… Palestinian statehood is not within Israel’s power to grant or deny. The Palestinian state exists. Only once this most fundamental “fact on the ground” is absorbed by Israel — and American — public consciousness will it be possible for meaningful “permanent status” negotiation to begin and for both peace and security for Israelis and Palestinians to be achieved.
Oslo’s Last Chance
by Graham Usher
There is a growing realisation on the part of the Fatah leadership especially that the period of Palestinian concessions in the hope of American action is over. “We understand that the longer the situation stays as it is the weaker and more unpopular the PA will become.” admits Fatah’s West Bank leader, Marwan Barghouti. “The people judge whether the PA or Fatah is weak or strong according to progress on the ground. If the further redeployments happen, this will strengthen Fatah. But the reverse is also true. This means that we must concentrate on the political and internal fronts at the same time. Internally, the priority is to maintain the national dialogue with Hamas and the other opposition parties.
Politically, we must continue our efforts in the international community and with the Israeli peace camp to pressure Netanyahu. We have to put him in a corner.”
The problem is that Fatah and the PA have been trying to do just that for the past year and have gleaned neither redeployments nor a halt to settlement building. In this sense, Arafat may be right when he calls the Washington meetings the “last chance” for Oslo. But Barghouti is less convinced that “a renewed Intifada” would be the outcome should Washington again fail to deliver the goods. “I don’t expect any future resistance would follow the Intifada model”, he says. “It would rather be by guns.”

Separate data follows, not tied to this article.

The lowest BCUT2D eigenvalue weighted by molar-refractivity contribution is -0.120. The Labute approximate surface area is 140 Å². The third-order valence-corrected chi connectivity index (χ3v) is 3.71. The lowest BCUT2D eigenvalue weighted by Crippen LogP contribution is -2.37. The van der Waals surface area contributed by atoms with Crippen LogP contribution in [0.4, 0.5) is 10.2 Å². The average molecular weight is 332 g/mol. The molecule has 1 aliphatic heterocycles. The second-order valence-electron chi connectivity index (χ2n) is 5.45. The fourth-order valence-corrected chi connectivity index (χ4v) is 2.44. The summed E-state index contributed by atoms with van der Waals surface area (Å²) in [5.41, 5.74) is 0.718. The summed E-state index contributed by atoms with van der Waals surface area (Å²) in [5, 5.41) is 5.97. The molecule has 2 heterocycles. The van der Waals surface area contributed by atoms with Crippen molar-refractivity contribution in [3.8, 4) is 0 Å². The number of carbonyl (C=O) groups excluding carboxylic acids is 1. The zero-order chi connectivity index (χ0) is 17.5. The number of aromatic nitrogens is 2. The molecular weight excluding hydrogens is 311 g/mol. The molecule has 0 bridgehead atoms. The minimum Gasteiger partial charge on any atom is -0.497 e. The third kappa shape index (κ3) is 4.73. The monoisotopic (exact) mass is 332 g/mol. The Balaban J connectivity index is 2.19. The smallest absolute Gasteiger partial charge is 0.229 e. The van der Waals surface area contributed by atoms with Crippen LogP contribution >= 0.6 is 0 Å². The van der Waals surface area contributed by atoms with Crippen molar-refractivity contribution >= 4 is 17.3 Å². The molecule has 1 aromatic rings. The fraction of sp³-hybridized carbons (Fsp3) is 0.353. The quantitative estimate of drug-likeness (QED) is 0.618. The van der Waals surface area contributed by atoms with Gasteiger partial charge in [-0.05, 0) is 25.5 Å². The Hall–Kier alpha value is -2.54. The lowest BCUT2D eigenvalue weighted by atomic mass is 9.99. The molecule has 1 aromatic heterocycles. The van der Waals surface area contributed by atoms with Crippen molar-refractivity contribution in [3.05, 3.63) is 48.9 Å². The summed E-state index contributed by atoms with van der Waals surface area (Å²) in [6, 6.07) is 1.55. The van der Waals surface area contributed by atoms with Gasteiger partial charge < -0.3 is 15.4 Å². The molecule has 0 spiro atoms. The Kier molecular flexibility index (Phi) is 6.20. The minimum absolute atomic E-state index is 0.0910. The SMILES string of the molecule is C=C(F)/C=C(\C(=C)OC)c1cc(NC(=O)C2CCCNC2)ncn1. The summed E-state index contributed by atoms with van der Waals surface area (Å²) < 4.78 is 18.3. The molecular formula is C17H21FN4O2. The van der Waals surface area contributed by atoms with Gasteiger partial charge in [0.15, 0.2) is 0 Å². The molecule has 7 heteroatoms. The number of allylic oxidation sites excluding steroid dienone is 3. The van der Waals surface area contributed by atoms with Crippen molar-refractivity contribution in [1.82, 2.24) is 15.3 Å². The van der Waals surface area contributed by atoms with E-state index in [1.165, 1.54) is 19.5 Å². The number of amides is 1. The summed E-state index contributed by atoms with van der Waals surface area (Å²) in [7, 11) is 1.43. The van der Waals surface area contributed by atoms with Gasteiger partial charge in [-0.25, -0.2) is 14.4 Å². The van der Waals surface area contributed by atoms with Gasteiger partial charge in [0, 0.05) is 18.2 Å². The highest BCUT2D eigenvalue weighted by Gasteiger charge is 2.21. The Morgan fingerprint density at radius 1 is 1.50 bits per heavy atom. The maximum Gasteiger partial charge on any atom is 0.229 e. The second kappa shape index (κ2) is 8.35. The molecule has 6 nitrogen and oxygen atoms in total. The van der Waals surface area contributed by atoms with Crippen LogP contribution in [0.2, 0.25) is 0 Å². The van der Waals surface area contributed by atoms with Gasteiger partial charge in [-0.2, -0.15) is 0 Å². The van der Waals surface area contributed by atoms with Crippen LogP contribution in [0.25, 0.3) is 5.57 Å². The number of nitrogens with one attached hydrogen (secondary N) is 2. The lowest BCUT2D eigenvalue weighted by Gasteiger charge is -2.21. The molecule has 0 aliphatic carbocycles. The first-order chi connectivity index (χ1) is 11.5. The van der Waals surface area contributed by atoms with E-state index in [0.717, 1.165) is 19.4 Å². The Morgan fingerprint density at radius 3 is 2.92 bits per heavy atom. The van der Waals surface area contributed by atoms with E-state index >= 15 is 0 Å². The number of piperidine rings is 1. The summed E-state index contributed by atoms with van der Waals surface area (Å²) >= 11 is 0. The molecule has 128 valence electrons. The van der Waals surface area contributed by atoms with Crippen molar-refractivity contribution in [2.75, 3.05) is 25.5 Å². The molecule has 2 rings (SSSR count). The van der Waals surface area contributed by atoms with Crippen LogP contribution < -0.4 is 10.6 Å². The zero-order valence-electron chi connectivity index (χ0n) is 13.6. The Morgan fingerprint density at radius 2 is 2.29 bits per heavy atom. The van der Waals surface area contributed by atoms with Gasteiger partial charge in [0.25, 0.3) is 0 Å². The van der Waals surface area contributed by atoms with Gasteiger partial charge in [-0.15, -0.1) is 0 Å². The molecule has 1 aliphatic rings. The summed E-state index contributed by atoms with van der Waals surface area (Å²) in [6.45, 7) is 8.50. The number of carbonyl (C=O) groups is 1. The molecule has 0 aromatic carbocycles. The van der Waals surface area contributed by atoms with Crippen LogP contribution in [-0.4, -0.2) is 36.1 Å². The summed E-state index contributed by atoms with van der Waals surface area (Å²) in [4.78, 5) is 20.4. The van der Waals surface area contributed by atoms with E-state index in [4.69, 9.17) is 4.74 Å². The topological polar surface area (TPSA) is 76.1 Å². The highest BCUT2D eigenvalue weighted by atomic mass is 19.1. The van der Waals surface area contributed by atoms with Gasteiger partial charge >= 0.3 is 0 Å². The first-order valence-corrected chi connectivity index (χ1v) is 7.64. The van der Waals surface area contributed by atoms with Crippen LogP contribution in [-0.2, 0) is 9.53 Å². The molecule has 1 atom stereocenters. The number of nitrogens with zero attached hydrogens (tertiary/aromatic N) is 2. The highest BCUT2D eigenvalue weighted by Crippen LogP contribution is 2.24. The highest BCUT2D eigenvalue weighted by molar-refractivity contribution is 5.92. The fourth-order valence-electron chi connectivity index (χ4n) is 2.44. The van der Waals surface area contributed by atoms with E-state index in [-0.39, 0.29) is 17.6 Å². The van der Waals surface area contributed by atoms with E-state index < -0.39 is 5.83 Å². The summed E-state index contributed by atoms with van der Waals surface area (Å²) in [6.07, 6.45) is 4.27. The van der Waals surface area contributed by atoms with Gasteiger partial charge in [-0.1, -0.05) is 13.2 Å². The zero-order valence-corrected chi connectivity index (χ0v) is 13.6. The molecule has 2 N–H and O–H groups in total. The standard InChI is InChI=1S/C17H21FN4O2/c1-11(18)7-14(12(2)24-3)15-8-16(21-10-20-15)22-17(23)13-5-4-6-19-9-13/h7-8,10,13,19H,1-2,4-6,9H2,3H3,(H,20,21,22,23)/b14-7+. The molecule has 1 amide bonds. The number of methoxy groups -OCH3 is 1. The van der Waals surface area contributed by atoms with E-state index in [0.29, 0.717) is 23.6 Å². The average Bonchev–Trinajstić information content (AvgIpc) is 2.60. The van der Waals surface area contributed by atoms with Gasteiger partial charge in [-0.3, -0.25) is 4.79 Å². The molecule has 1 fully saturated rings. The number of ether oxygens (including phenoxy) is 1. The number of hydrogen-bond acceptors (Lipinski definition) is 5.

The Challenge of Israel
by Edward Said
We claim that we want statehood and independence, yet none of the most basic institutions of statehood are in anyone’s mind. There is no basic law where the Palestinian Authority rules today, the result of one man’s whim not to approve such a law, in flagrant defiance of the Legislative Assembly. Our universities are in an appalling state, starved for money, desperately run and administered, filled with professors who struggle to make a living but have not done a stroke of research or independent work in years. We also have a large and impressive group of extremely wealthy businesspersons who have simply not grasped that the essential thing for any people is a massive investment in education, the construction of a national library, and the endowment of the entire university structure as a guarantee that as a people we will have a future.
… It is no use blaming the failures of the current PLO on a few inadequate and corrupt individuals. The fact is that we now have the leadership we deserve, and until we realize that we are being driven further and further from our goal of self-determination and the recovery of our rights by that leadership which so many of us still serve and respect, we will continue to slide downwards.
… We need the support of the Arab intellectual and cultural community which has devoted too much time to slogans about Zionism and imperialism and not enough to helping us fight the battle against our own failures and incompetence. The challenge of Israel is the challenge of our own societies.